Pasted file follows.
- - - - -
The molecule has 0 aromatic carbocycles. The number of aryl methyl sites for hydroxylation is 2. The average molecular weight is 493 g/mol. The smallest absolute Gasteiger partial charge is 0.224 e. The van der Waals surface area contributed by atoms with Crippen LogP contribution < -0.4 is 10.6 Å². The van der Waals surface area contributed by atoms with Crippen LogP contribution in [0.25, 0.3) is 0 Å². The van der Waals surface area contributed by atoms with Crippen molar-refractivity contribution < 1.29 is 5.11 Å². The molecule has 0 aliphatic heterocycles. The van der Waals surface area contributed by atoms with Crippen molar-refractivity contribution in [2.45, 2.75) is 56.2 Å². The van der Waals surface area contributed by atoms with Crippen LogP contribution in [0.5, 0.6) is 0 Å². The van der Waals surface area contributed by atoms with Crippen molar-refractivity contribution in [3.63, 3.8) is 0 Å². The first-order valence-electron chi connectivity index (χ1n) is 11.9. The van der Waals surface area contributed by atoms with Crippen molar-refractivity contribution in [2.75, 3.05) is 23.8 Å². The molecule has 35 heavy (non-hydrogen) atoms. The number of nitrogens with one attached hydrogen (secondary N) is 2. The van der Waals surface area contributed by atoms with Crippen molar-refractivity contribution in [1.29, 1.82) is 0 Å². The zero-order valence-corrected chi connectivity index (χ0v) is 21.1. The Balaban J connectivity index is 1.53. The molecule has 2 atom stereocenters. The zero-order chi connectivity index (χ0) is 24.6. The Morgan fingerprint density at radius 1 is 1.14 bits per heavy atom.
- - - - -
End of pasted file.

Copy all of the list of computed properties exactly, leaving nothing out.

The molecule has 0 aromatic carbocycles. The number of aryl methyl sites for hydroxylation is 2. The average molecular weight is 493 g/mol. The smallest absolute Gasteiger partial charge is 0.224 e. The van der Waals surface area contributed by atoms with Crippen LogP contribution < -0.4 is 10.6 Å². The van der Waals surface area contributed by atoms with Crippen LogP contribution in [0.25, 0.3) is 0 Å². The van der Waals surface area contributed by atoms with Crippen molar-refractivity contribution < 1.29 is 5.11 Å². The molecule has 0 aliphatic heterocycles. The van der Waals surface area contributed by atoms with Crippen molar-refractivity contribution in [2.45, 2.75) is 56.2 Å². The van der Waals surface area contributed by atoms with Crippen LogP contribution in [0.5, 0.6) is 0 Å². The van der Waals surface area contributed by atoms with Crippen molar-refractivity contribution in [3.63, 3.8) is 0 Å². The first-order valence-electron chi connectivity index (χ1n) is 11.9. The van der Waals surface area contributed by atoms with Crippen molar-refractivity contribution in [2.75, 3.05) is 23.8 Å². The molecule has 35 heavy (non-hydrogen) atoms. The number of nitrogens with one attached hydrogen (secondary N) is 2. The van der Waals surface area contributed by atoms with Crippen molar-refractivity contribution in [1.29, 1.82) is 0 Å². The zero-order valence-corrected chi connectivity index (χ0v) is 21.1. The Balaban J connectivity index is 1.53. The molecule has 2 atom stereocenters. The zero-order chi connectivity index (χ0) is 24.6. The Morgan fingerprint density at radius 1 is 1.14 bits per heavy atom.